This is very shameful, and I think the British people should, I think, be held responsible, scrutinized because they put these people in government and they can take them out by voting them out. Bring in the Labour Party, Mr. Corbyn and others, who actually can reflect the ideas that the British government have lectured us about human rights and democracy and rule of law. The UK government and other Western government really have no standing. Any government that supports the Saudi war on Yemen have no standing whatsoever when it comes to human rights and democracy and rule of law and children’s rights and so on because when you kill children and starve a nation, really, you are just a criminal who cannot stand and lecture us about anything, stability or human rights and so on.
BEN NORTON: Well, thanks so much, Ali. We’re actually going to cut off part one here and we’ll start part two of the interview. In the second half of this interview, we’re going to discuss just what’s been going on inside Saudi Arabia. We’ve constantly heard that the crown prince Mohammed bin Salman is supposedly a reformer. Many media outlets and governments have been saying this. So, we’ll be joined again by Ali to discuss why this is a misleading narrative.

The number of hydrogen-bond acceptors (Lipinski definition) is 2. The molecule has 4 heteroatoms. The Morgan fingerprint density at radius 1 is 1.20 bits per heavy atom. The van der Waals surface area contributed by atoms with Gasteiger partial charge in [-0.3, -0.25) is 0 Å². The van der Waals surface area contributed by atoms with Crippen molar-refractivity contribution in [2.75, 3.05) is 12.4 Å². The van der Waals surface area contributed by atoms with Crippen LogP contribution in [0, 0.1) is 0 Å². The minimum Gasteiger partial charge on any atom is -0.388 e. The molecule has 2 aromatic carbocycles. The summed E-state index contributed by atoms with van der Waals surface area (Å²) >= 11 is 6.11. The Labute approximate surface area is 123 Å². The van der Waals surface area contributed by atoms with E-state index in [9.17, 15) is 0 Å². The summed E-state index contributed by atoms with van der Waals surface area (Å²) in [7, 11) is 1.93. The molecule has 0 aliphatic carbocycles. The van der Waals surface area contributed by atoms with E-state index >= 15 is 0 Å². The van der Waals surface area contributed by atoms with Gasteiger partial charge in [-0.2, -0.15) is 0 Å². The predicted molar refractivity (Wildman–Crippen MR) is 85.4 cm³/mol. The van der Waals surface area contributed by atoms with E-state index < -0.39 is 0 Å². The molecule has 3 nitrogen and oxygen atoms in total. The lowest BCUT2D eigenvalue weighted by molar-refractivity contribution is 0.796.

Thank you so much for joining us on The Real News. I’m Ben Norton.

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Ali Al-Ahmed is a Saudi scholar and expert on Saudi political affairs including: terrorism, Islamic movements, Wahhabi Islam, Saudi political history, Saudi-American relations, and the al-Saud family history. He is a writer, and public speaker on Saudi political issues.